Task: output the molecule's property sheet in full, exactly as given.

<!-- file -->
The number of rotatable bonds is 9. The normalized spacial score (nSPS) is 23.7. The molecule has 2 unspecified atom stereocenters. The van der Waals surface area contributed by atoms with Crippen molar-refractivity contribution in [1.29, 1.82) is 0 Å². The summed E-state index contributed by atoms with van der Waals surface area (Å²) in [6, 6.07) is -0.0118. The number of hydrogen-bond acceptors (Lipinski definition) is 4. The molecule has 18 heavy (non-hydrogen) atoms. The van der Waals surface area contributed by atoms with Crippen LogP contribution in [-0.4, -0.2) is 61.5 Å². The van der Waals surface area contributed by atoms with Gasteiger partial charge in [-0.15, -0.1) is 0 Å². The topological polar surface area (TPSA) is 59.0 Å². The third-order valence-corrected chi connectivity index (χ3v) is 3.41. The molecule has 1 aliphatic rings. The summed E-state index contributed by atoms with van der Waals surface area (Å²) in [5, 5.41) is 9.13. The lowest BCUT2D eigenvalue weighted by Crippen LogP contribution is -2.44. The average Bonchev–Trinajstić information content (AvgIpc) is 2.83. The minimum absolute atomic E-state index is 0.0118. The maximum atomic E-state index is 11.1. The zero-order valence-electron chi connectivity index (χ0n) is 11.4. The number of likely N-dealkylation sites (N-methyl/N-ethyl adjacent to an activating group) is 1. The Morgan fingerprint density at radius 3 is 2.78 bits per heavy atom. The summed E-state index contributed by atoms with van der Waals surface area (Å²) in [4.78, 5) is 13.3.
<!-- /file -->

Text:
The number of rotatable bonds is 9. The normalized spacial score (nSPS) is 23.7. The molecule has 2 unspecified atom stereocenters. The van der Waals surface area contributed by atoms with Crippen molar-refractivity contribution in [1.29, 1.82) is 0 Å². The summed E-state index contributed by atoms with van der Waals surface area (Å²) in [6, 6.07) is -0.0118. The number of hydrogen-bond acceptors (Lipinski definition) is 4. The molecule has 18 heavy (non-hydrogen) atoms. The van der Waals surface area contributed by atoms with Crippen LogP contribution in [-0.4, -0.2) is 61.5 Å². The van der Waals surface area contributed by atoms with Gasteiger partial charge in [-0.15, -0.1) is 0 Å². The topological polar surface area (TPSA) is 59.0 Å². The third-order valence-corrected chi connectivity index (χ3v) is 3.41. The molecule has 1 aliphatic rings. The summed E-state index contributed by atoms with van der Waals surface area (Å²) in [5, 5.41) is 9.13. The lowest BCUT2D eigenvalue weighted by Crippen LogP contribution is -2.44. The average Bonchev–Trinajstić information content (AvgIpc) is 2.83. The minimum absolute atomic E-state index is 0.0118. The maximum atomic E-state index is 11.1. The zero-order valence-electron chi connectivity index (χ0n) is 11.4. The number of likely N-dealkylation sites (N-methyl/N-ethyl adjacent to an activating group) is 1. The Morgan fingerprint density at radius 3 is 2.78 bits per heavy atom. The summed E-state index contributed by atoms with van der Waals surface area (Å²) in [4.78, 5) is 13.3.